With two special legislative sessions in quick succession, Gov. Jim Justice already sees another one ahead.
Justice today said another special session will be necessary to allocate the $677 million the state has received from the American Rescue Plan Act. He didn’t describe a timetable.
“Now we’ll move on to handling the stimulus dollars, American Rescue Plan, and we’ll dial in to things like broadband and things like that that are high on the priority list with me,” Justice said today.
Justice called lawmakers into session last week to allocate $250 million toward various projects ahead of the new fiscal year.
Earlier this month, June 6, lawmakers went into special session to consider spending another $150 million on road maintenance projects.
“Overall, really good session. I appreciate the legislators. I appreciate their oversight,” Justice said of the most recent one.
Up ahead is at least one more, with millions more to be considered.
Overall, state government is receiving $1.355 billion with the second allotment coming in about a year. County and local governments are receiving millions too.
Guidance from the U.S. Treasury says the money may be used to support public health expenditures, address negative economic effects of the covid-19 pandemic, replace lost public sector revenue, provide premium pay for essential workers and to invest in water, sewer and broadband infrastructure.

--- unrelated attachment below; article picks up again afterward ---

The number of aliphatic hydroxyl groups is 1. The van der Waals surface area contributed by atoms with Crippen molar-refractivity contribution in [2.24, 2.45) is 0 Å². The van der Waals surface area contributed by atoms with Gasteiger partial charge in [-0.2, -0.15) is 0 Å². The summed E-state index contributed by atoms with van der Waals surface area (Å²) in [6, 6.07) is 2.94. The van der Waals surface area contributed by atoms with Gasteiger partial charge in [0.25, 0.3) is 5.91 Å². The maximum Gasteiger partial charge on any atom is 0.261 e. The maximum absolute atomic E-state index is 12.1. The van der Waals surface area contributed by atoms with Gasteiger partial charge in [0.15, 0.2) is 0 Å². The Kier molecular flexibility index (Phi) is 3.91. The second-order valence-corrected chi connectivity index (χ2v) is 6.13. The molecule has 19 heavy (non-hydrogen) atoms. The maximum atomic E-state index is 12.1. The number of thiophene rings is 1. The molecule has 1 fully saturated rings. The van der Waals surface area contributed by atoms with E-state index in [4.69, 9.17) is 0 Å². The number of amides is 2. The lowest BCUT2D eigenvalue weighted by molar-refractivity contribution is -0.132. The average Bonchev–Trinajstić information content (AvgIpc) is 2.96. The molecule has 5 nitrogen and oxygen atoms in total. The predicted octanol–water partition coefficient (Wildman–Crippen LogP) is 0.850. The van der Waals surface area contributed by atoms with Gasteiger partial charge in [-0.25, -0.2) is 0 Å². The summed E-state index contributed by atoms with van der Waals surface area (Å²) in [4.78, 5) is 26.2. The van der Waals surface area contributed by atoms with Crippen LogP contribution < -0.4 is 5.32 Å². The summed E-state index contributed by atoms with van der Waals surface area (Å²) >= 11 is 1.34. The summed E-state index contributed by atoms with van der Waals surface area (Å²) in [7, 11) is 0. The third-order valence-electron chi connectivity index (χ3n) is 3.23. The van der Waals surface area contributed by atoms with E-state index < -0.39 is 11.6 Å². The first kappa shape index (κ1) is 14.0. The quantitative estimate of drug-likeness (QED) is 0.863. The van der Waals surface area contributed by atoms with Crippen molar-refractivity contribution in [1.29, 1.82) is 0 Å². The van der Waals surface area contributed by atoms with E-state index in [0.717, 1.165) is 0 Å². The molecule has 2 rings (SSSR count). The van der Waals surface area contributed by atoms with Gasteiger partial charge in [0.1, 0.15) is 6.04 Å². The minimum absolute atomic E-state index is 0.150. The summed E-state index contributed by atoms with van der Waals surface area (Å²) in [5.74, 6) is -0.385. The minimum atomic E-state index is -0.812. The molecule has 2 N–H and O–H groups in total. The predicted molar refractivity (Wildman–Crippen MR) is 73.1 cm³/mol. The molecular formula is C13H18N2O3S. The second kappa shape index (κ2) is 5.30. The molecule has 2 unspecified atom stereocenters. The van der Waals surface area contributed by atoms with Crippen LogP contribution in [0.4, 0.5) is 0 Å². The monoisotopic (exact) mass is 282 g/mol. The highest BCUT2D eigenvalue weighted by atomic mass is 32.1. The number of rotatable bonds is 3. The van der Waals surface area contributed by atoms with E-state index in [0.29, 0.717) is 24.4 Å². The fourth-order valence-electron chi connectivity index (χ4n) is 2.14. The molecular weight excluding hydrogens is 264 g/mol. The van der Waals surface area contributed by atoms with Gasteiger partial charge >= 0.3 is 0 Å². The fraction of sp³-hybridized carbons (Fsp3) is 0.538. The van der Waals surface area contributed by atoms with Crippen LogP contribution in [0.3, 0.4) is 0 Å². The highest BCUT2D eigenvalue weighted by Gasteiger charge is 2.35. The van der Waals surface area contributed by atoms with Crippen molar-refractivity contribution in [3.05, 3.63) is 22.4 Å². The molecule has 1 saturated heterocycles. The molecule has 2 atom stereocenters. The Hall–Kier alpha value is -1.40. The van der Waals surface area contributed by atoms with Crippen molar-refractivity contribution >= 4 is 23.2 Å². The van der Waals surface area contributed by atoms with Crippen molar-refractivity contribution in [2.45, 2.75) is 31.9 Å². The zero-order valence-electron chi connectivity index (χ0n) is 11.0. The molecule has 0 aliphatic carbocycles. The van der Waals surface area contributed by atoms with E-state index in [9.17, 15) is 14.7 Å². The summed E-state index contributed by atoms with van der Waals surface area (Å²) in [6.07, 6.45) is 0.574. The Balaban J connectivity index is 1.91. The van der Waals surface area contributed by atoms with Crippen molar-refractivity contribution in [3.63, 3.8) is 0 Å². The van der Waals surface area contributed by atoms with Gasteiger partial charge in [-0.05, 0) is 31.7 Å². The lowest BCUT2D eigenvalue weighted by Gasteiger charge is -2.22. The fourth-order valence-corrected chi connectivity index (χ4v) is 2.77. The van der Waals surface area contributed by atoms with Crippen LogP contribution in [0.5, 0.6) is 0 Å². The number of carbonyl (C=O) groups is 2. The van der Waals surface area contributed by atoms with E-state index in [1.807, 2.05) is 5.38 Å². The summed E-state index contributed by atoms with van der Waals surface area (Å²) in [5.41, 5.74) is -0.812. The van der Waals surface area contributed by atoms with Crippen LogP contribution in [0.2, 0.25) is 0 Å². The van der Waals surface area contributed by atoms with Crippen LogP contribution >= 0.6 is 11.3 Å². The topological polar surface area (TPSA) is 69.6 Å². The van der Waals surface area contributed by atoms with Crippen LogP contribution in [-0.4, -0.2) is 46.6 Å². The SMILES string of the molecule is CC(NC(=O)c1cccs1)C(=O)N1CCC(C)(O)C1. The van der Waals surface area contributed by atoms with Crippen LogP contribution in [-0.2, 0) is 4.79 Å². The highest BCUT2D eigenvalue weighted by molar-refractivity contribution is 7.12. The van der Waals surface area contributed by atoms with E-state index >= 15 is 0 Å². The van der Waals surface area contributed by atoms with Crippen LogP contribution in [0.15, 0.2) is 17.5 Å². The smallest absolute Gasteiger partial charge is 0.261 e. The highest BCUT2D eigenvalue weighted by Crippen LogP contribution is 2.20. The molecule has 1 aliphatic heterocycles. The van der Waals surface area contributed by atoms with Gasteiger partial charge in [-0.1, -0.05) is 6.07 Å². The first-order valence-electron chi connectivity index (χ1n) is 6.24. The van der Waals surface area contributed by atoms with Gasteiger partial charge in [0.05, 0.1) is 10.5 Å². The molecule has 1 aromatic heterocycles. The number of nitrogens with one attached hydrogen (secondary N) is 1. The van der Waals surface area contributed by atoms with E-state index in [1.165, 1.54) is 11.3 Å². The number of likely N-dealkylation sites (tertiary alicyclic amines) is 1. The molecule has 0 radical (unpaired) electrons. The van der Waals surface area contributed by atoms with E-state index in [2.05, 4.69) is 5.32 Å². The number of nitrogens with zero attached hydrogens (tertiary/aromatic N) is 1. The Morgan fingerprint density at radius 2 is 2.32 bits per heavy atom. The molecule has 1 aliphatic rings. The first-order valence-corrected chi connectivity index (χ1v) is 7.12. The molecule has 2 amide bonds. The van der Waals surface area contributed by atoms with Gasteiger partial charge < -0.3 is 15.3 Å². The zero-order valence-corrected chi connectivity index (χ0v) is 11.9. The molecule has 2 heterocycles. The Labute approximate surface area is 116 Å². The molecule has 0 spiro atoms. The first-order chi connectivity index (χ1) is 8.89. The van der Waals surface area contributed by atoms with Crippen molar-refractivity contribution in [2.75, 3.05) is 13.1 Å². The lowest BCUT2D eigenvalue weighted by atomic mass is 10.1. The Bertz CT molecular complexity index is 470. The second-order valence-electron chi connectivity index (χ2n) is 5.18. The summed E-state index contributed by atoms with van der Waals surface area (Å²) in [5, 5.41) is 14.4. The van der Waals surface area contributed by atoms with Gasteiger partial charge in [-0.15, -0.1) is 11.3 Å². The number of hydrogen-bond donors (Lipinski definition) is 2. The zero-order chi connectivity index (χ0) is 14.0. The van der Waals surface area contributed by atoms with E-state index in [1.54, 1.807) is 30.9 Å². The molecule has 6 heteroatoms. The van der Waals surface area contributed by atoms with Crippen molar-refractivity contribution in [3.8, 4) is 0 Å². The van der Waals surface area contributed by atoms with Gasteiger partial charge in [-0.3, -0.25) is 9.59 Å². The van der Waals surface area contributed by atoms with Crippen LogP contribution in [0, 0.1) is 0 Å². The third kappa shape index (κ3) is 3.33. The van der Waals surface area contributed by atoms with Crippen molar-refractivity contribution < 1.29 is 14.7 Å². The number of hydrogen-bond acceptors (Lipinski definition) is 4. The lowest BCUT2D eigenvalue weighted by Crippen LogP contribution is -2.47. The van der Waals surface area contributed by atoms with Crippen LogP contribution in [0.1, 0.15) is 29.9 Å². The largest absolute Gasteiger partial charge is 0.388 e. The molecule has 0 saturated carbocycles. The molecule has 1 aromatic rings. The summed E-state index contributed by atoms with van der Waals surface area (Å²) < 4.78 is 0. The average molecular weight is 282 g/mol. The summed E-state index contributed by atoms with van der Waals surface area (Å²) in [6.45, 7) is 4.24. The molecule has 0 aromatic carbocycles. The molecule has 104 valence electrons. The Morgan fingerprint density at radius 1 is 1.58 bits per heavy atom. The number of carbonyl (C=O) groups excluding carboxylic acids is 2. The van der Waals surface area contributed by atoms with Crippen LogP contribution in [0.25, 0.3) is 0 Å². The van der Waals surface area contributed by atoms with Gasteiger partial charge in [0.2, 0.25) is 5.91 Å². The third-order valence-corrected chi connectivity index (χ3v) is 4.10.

West Virginia legislators passed a bill this past session to clarify their responsibility to allocate unanticipated revenue in excess of $150 million. The bill came about after lawmakers were not involved in any formal process to allocate the earlier CARES Act relief passed by Congress last year.
With so much flexibility and so many needs, state leaders have talked about taking some time to consider how to allocate the money strategically.
Some possibilities for special session dates could coincide with already-scheduled legislative interim meetings this fall or during a special session already anticipated for redistricting legislative and congressional districts.
“It is my hope that the Governor’s Office can gather input from the legislative members over the next two months and then schedule the session to coincide with our September or October interims or redistricting session,” House Majority Leader Amy Summers said today.
“As you know, we will have another special session for the purposes of redistricting once the Census data has been received from the federal government.”